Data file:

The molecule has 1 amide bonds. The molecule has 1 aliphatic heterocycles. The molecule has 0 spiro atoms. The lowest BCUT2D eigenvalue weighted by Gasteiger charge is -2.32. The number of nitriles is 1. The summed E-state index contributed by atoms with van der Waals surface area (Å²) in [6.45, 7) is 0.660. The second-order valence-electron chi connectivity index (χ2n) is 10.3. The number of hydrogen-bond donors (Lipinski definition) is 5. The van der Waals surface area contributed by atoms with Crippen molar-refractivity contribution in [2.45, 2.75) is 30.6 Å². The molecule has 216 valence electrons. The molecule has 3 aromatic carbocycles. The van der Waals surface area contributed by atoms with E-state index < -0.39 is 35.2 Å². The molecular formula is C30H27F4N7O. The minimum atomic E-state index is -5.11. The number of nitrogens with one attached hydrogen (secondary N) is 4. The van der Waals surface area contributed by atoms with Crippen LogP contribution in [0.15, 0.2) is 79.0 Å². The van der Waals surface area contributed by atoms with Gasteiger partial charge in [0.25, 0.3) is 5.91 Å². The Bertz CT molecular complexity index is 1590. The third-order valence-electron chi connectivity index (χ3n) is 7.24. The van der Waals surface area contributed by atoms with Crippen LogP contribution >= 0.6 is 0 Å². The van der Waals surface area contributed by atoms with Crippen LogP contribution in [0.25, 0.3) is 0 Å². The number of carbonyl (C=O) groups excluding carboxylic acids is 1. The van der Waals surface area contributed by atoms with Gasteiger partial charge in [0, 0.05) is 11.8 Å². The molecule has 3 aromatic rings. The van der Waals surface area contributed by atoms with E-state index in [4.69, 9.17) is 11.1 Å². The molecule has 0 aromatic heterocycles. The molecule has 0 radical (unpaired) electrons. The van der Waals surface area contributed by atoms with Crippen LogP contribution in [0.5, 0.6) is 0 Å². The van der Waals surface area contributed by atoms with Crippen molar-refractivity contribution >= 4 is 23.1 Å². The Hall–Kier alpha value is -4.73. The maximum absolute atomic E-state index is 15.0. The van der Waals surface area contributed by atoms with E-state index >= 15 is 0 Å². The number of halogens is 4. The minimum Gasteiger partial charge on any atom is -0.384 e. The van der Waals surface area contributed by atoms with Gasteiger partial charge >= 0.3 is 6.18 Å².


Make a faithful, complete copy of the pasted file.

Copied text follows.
The molecule has 1 amide bonds. The molecule has 1 aliphatic heterocycles. The molecule has 0 spiro atoms. The lowest BCUT2D eigenvalue weighted by Gasteiger charge is -2.32. The number of nitriles is 1. The summed E-state index contributed by atoms with van der Waals surface area (Å²) in [6.45, 7) is 0.660. The second-order valence-electron chi connectivity index (χ2n) is 10.3. The number of hydrogen-bond donors (Lipinski definition) is 5. The van der Waals surface area contributed by atoms with Crippen molar-refractivity contribution in [2.45, 2.75) is 30.6 Å². The molecule has 216 valence electrons. The molecule has 3 aromatic carbocycles. The van der Waals surface area contributed by atoms with E-state index < -0.39 is 35.2 Å². The molecular formula is C30H27F4N7O. The minimum atomic E-state index is -5.11. The number of nitrogens with one attached hydrogen (secondary N) is 4. The van der Waals surface area contributed by atoms with Crippen LogP contribution in [0.15, 0.2) is 79.0 Å². The van der Waals surface area contributed by atoms with Gasteiger partial charge in [0.25, 0.3) is 5.91 Å². The Bertz CT molecular complexity index is 1590. The third-order valence-electron chi connectivity index (χ3n) is 7.24. The van der Waals surface area contributed by atoms with Crippen LogP contribution >= 0.6 is 0 Å². The van der Waals surface area contributed by atoms with Crippen LogP contribution in [0.25, 0.3) is 0 Å². The number of carbonyl (C=O) groups excluding carboxylic acids is 1. The van der Waals surface area contributed by atoms with Gasteiger partial charge in [0, 0.05) is 11.8 Å². The molecule has 3 aromatic rings. The van der Waals surface area contributed by atoms with E-state index in [4.69, 9.17) is 11.1 Å². The molecule has 0 aromatic heterocycles. The molecule has 0 radical (unpaired) electrons. The van der Waals surface area contributed by atoms with Crippen LogP contribution in [0.5, 0.6) is 0 Å². The van der Waals surface area contributed by atoms with Crippen molar-refractivity contribution >= 4 is 23.1 Å². The Hall–Kier alpha value is -4.73. The maximum absolute atomic E-state index is 15.0. The van der Waals surface area contributed by atoms with E-state index >= 15 is 0 Å². The number of halogens is 4. The minimum Gasteiger partial charge on any atom is -0.384 e. The van der Waals surface area contributed by atoms with Gasteiger partial charge >= 0.3 is 6.18 Å².